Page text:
The Wolverine

September 2016

The Wolverine: Covering University of Michigan Football and Sports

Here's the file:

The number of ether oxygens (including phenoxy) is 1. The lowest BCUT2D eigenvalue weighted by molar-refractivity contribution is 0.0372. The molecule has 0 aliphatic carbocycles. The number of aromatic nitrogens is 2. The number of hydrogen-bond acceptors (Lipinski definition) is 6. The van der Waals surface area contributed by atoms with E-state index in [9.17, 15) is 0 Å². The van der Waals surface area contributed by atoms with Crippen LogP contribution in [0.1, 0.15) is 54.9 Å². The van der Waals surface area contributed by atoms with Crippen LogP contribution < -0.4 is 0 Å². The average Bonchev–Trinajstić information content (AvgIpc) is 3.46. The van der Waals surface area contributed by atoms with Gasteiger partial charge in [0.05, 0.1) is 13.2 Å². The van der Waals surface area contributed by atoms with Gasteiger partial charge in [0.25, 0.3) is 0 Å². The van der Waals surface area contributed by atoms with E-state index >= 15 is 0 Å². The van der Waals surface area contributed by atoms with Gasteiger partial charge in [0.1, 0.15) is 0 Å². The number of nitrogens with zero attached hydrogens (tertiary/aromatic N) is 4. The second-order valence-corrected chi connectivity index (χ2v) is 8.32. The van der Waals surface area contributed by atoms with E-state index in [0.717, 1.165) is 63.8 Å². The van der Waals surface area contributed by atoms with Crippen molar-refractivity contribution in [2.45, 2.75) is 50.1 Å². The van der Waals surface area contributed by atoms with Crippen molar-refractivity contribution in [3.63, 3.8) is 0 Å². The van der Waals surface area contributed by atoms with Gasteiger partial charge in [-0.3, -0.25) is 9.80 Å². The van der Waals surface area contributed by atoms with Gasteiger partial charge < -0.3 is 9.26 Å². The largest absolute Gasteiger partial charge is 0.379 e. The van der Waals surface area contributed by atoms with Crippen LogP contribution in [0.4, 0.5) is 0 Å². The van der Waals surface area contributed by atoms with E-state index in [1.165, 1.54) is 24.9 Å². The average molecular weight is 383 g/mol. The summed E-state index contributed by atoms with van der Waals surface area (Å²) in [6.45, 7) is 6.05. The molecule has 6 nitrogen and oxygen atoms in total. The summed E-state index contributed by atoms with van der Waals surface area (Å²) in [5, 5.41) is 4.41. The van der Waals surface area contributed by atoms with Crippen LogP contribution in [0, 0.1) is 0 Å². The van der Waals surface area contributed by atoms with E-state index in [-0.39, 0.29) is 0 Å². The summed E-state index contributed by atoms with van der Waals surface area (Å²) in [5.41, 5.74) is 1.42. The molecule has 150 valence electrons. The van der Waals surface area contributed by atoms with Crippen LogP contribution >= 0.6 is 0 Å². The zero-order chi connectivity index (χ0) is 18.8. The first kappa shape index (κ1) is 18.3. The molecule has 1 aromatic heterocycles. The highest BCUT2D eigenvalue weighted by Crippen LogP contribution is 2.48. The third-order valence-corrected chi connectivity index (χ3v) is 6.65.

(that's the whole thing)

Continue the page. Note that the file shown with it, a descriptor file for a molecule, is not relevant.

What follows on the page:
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78 THE WOLVERINE SEPTEMBER 2016   WHERE ARE THEY NOW? Bowls, beating USC 22‑14 when An‑ derson was a redshirt freshman. A year later, they lost to the Trojans 17‑10 in a highly controversial ending that tainted Bo Schembechler's final game as head coach. Beyond the numbers, Anderson re‑ calls the feeling. He remembers the an‑ ticipation of what would unfold every single season. "I just remember the camaraderie," he recalled. "I remember the desire, the commonality that we had. I remember the high expectations. When I played, we went into every season with the expectation of greatness. "It was not a cockiness. Some people from the outside may look at it and say it was arrogance, but it really wasn't arrogance. It was just a calm confidence in knowing we were preparing as well, if not better, than everybody else in the country. We fully expected to be com‑ peting for the Big Ten championship." They did more than compete. "I'm fortunate enough to have played for an amazing group of Michi‑ gan Men," Anderson assured. "We won four Big Ten championships in a row, three outright. It really was a great stretch. "We really lived through The Team, The Team, The Team. That was a mantra that we truly believed in. My senior year, with Desmond [Howard] win‑ ning the Heisman and me winning the Butkus, that was not a typical Michigan year. "I did not go into that season, nor did Desmond, with a goal or a thought of those individual accomplishments. That was stuff that took place because we were an amazing team." They continued with strong squads in the absence of Schembechler, who retired as head coach on the urging of his doctors. Hearing his head coach call it a career might have been the hardest hit Anderson absorbed over the course of five seasons in Ann Arbor. "It was bittersweet," he said. "Look‑ ing back on it, you get to talk about the historical significance of being there, in the room, when Bo Schembechler came in and announced to the team that he was not going to be coming back, that the Rose Bowl was going to be the last game he would coach. "It was very emotional. The vast ma‑ jority of us were in shock. We knew nothing of Michigan without Bo. We knew it was going to be in good hands — we had all the confidence in Coach [Gary] Moeller — but it was not going to be Bo. "That was very difficult. It was very difficult, at that time, to make that tran‑ sition. Michigan football, for me, was Bo Schembechler. He was the reason why I went to Michigan." Anderson grew up in Chicago, the son of a man who played football at Northwestern. All the younger Ander‑ son knew about Michigan growing up involved the Wolverines beating up on the Wildcats each season. The recruiting process introduced him to Schembechler, and the coach became Michigan to Anderson before his horizons broadened upon arrival in Ann Arbor. He still describes Schem‑ bechler's departure as "life changing." "Years later, I had the opportunity to talk to Bo," Anderson said. "I'd joke around and let him know how mad I was at him. He'd say, 'Why are you mad at me?' I'd say, 'You promised me if I were the type of player that you thought I was, you could see me being a captain for you.' "He says, 'Well, you were a captain.' I'd say, 'Yeah, I was a captain at Michi‑ gan, but I was not a Bo Schembechler captain. There is a difference.' For me, there was a difference. "Don't get me wrong. It's the greatest honor I've ever had the opportunity to enjoy, to wear that title. To be a captain at Michigan is the greatest honor that I earned. But again, there's a difference between being a Michigan captain and a Michigan captain playing under Bo Schembechler." Anderson is now coaching in a way that would make Schembechler beam with pride. It's still about The Team and becoming the best you can be. ❏ Michigan Accomplishments: Butkus Award winner as the nation's best line‑ backer in 1991 … Played on four Big Ten championship teams and three Rose Bowl squads from 1988‑91 … Third‑leading tackler in Michigan football history with 428 … The only player in Michigan football history to lead the team in tack‑ ling four straight years … Served as a captain in 1991. Michigan Memory: "The first time we clinched a Rose Bowl berth, my sopho‑ more year, stands out. We actually clinched the Big Ten title and the Rose Bowl berth against Illinois. That was significant for me, being somebody that grew up in Illinois. "When I was recruited to go to Michigan, that saying — 'Those Who Stay Will Be Champions' — meant that everybody that ever played for Bo Schembechler won a Big Ten championship. I was part of that continuation. The classes behind me, the class above me, we had done it as well. "We were part of that family. We stayed, and we won a Big Ten championship. We continued that tradition." Professional Accomplishments: Selected by the Kansas City Chiefs in the seventh round of the 1992 NFL Draft … Enjoyed a brief NFL career with the Chiefs and the Washington Redskins before closing out his pro efforts … Teaches adapted physical education at Shaker Heights High School in Ohio, and works with FIT (Fitness In Teams, LLC). Education: Earned BGS degree in 1994 from the University of Michigan. Family: Wife, Hilary (a former field hockey player at Michigan), and daughters Kendal (21, and a senior field hockey player at Michigan State) and Kasidy (19, and a sophomore on a full‑ride ice hockey scholarship at Northeastern University in Boston). The Erick Anderson File Anderson was a part of four Big Ten cham- pionship teams and capped his career by winning the Butkus Award as the nation's top linebacker in 1991. PHOTO COURTESY MICHIGAN ATHLETIC MEDIA RELATIONS

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